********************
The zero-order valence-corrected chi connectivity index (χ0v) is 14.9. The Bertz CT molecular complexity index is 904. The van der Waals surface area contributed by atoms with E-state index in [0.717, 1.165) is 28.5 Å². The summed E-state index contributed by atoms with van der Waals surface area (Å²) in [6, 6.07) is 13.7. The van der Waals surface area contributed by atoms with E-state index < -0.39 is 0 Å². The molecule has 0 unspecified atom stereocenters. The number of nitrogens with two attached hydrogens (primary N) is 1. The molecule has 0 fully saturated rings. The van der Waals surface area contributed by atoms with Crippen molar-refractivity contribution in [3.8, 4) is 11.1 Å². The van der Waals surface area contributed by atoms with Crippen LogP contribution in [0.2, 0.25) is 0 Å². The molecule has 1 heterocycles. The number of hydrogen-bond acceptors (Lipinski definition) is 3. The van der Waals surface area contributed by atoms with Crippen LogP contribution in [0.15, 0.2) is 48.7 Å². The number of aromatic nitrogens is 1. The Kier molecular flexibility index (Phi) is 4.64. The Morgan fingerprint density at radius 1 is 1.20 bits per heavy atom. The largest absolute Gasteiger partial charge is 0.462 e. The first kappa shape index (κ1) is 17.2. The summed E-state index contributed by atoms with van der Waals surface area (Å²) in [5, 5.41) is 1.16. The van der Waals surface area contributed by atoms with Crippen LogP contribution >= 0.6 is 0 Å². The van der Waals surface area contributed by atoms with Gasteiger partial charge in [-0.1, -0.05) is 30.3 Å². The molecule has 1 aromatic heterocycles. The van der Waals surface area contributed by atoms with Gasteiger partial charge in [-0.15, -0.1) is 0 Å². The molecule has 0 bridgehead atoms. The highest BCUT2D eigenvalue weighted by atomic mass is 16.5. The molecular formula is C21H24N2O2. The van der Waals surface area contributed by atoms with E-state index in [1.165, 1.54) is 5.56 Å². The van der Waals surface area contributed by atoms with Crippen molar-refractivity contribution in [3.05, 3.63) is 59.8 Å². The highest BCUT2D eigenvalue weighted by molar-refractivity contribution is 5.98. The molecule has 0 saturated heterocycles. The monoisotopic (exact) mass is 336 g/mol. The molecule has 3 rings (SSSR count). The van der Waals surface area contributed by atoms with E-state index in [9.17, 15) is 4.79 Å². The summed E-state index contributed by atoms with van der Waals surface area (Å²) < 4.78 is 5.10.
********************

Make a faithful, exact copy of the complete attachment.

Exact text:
The zero-order valence-corrected chi connectivity index (χ0v) is 14.9. The Bertz CT molecular complexity index is 904. The van der Waals surface area contributed by atoms with E-state index in [0.717, 1.165) is 28.5 Å². The summed E-state index contributed by atoms with van der Waals surface area (Å²) in [6, 6.07) is 13.7. The van der Waals surface area contributed by atoms with E-state index < -0.39 is 0 Å². The molecule has 0 unspecified atom stereocenters. The number of nitrogens with two attached hydrogens (primary N) is 1. The molecule has 0 fully saturated rings. The van der Waals surface area contributed by atoms with Crippen molar-refractivity contribution in [3.8, 4) is 11.1 Å². The van der Waals surface area contributed by atoms with Crippen LogP contribution in [0.2, 0.25) is 0 Å². The molecule has 1 heterocycles. The number of hydrogen-bond acceptors (Lipinski definition) is 3. The van der Waals surface area contributed by atoms with Crippen LogP contribution in [0.15, 0.2) is 48.7 Å². The number of aromatic nitrogens is 1. The Kier molecular flexibility index (Phi) is 4.64. The Morgan fingerprint density at radius 1 is 1.20 bits per heavy atom. The largest absolute Gasteiger partial charge is 0.462 e. The first kappa shape index (κ1) is 17.2. The summed E-state index contributed by atoms with van der Waals surface area (Å²) in [5, 5.41) is 1.16. The van der Waals surface area contributed by atoms with Crippen LogP contribution >= 0.6 is 0 Å². The van der Waals surface area contributed by atoms with Gasteiger partial charge in [-0.1, -0.05) is 30.3 Å². The molecule has 1 aromatic heterocycles. The van der Waals surface area contributed by atoms with Gasteiger partial charge in [-0.15, -0.1) is 0 Å². The molecule has 0 bridgehead atoms. The highest BCUT2D eigenvalue weighted by atomic mass is 16.5. The molecular formula is C21H24N2O2. The van der Waals surface area contributed by atoms with E-state index in [1.165, 1.54) is 5.56 Å². The van der Waals surface area contributed by atoms with Crippen molar-refractivity contribution in [3.05, 3.63) is 59.8 Å². The highest BCUT2D eigenvalue weighted by molar-refractivity contribution is 5.98. The molecule has 0 saturated heterocycles. The monoisotopic (exact) mass is 336 g/mol. The molecule has 3 rings (SSSR count). The van der Waals surface area contributed by atoms with E-state index in [9.17, 15) is 4.79 Å². The summed E-state index contributed by atoms with van der Waals surface area (Å²) < 4.78 is 5.10.